I performed some multilevel factor analyses on categorical data. I was looking at how discriminating achievement test items were at both the student and school levels of analysis. I compared the item factor loadings descriptively, performed a "measurement invariance" type of analysis by performing scaled chi-square difference tests on models where the factor loadings were constrained to be equal across the two levels vs. estimated freely, and also looked at the size and statistical significance of the loadings at each level of analysis.
I identified the model by setting the variance to 1 at each level, as is typically done in an IRT framework. Someone has posed the question about whether it would have been more appropriate to set the first factor loading to 1, given that part of my analyses are analogous to measurement invariance. I did not do this because I was interested in evaluating all of the items (as is typical in IRT context) and also I had read that the standard errors can be inflated if the item chosen for identification has low discrimination. Also, the between-level results are potentially very different depending on whether they are standardized (stdyx) or not. What do you make of this?
I am not sure which way of identifying the the models is most appropriate given my research questions, and also whether standardization is appropriate or not. Any thoughts?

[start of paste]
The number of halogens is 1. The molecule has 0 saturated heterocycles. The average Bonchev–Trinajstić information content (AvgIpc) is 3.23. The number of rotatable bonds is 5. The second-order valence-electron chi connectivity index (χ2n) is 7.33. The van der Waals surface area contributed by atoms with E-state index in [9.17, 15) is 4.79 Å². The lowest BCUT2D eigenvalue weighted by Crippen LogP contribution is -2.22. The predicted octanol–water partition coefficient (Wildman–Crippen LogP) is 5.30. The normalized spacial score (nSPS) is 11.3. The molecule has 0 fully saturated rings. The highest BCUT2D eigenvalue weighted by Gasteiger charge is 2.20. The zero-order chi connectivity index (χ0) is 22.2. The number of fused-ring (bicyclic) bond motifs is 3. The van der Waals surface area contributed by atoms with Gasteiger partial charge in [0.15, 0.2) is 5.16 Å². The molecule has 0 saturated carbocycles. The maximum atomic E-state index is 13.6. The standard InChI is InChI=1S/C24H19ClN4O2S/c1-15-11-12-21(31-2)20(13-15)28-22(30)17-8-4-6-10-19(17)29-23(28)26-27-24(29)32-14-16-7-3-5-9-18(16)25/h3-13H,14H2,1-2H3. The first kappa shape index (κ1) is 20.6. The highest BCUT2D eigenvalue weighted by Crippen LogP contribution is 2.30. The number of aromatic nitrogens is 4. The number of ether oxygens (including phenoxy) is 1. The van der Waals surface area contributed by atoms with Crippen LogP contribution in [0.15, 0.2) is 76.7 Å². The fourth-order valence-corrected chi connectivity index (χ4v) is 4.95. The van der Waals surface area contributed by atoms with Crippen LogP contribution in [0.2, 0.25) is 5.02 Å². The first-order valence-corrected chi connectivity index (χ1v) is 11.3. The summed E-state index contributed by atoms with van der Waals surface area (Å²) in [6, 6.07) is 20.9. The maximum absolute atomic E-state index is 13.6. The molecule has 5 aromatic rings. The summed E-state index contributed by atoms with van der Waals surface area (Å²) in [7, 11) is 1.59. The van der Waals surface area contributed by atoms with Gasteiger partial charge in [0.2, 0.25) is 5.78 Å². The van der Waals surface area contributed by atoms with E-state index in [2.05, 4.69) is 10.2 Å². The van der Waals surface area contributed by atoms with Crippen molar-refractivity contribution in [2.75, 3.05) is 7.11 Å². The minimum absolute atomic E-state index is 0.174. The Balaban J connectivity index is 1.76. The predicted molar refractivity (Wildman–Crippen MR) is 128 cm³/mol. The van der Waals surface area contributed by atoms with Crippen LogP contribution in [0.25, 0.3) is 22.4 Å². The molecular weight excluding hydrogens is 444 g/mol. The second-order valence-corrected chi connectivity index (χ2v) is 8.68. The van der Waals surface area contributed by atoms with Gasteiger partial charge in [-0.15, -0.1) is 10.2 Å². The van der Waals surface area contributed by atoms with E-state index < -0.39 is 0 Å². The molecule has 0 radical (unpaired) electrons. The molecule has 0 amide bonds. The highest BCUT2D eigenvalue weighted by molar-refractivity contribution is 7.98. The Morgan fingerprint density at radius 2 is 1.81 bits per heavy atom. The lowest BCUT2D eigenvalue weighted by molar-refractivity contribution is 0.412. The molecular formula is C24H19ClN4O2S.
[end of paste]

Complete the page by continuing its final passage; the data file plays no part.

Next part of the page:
Say that factor loadings for a factor are in reality the same across Within and Between, but the factor variance is different. When you fix the factor variance to 1 on each level, the factor variance is absorbed into the loadings (increasing the loadings if the variance is > 1 and decreasing them if <1). So the factor variance difference across levels will be pushed into the loadings and they will no longer be equal despite being equal in reality. Fixing a loading at one to determine the factor metric avoids this problem. If you hypothesize that the loadings are equal across levels, you could also alternatively hold them equal with say the Within factor variance fixed at one and letting the between factor variance be free.